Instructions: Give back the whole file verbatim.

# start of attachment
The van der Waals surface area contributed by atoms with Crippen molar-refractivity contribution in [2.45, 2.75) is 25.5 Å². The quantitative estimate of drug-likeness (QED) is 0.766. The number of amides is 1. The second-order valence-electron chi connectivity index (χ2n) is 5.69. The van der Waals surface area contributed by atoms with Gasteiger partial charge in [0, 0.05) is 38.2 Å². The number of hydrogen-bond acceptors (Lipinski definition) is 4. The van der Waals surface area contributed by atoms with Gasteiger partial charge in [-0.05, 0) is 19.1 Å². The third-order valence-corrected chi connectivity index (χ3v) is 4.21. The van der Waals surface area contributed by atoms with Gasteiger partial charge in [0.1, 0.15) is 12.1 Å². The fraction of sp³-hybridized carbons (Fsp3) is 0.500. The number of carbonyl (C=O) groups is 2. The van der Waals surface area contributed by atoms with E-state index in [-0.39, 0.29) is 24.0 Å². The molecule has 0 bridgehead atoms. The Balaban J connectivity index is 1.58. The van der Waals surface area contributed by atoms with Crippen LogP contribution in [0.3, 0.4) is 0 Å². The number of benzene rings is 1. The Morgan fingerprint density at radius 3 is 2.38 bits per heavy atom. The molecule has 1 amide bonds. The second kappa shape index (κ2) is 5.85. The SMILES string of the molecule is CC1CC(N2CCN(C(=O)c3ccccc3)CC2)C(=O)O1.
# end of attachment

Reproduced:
The van der Waals surface area contributed by atoms with Crippen molar-refractivity contribution in [2.45, 2.75) is 25.5 Å². The quantitative estimate of drug-likeness (QED) is 0.766. The number of amides is 1. The second-order valence-electron chi connectivity index (χ2n) is 5.69. The van der Waals surface area contributed by atoms with Gasteiger partial charge in [0, 0.05) is 38.2 Å². The number of hydrogen-bond acceptors (Lipinski definition) is 4. The van der Waals surface area contributed by atoms with Gasteiger partial charge in [-0.05, 0) is 19.1 Å². The third-order valence-corrected chi connectivity index (χ3v) is 4.21. The van der Waals surface area contributed by atoms with Gasteiger partial charge in [0.1, 0.15) is 12.1 Å². The fraction of sp³-hybridized carbons (Fsp3) is 0.500. The number of carbonyl (C=O) groups is 2. The van der Waals surface area contributed by atoms with E-state index in [-0.39, 0.29) is 24.0 Å². The molecule has 0 bridgehead atoms. The Balaban J connectivity index is 1.58. The van der Waals surface area contributed by atoms with Crippen LogP contribution in [0.3, 0.4) is 0 Å². The number of benzene rings is 1. The Morgan fingerprint density at radius 3 is 2.38 bits per heavy atom. The molecule has 1 amide bonds. The second kappa shape index (κ2) is 5.85. The SMILES string of the molecule is CC1CC(N2CCN(C(=O)c3ccccc3)CC2)C(=O)O1.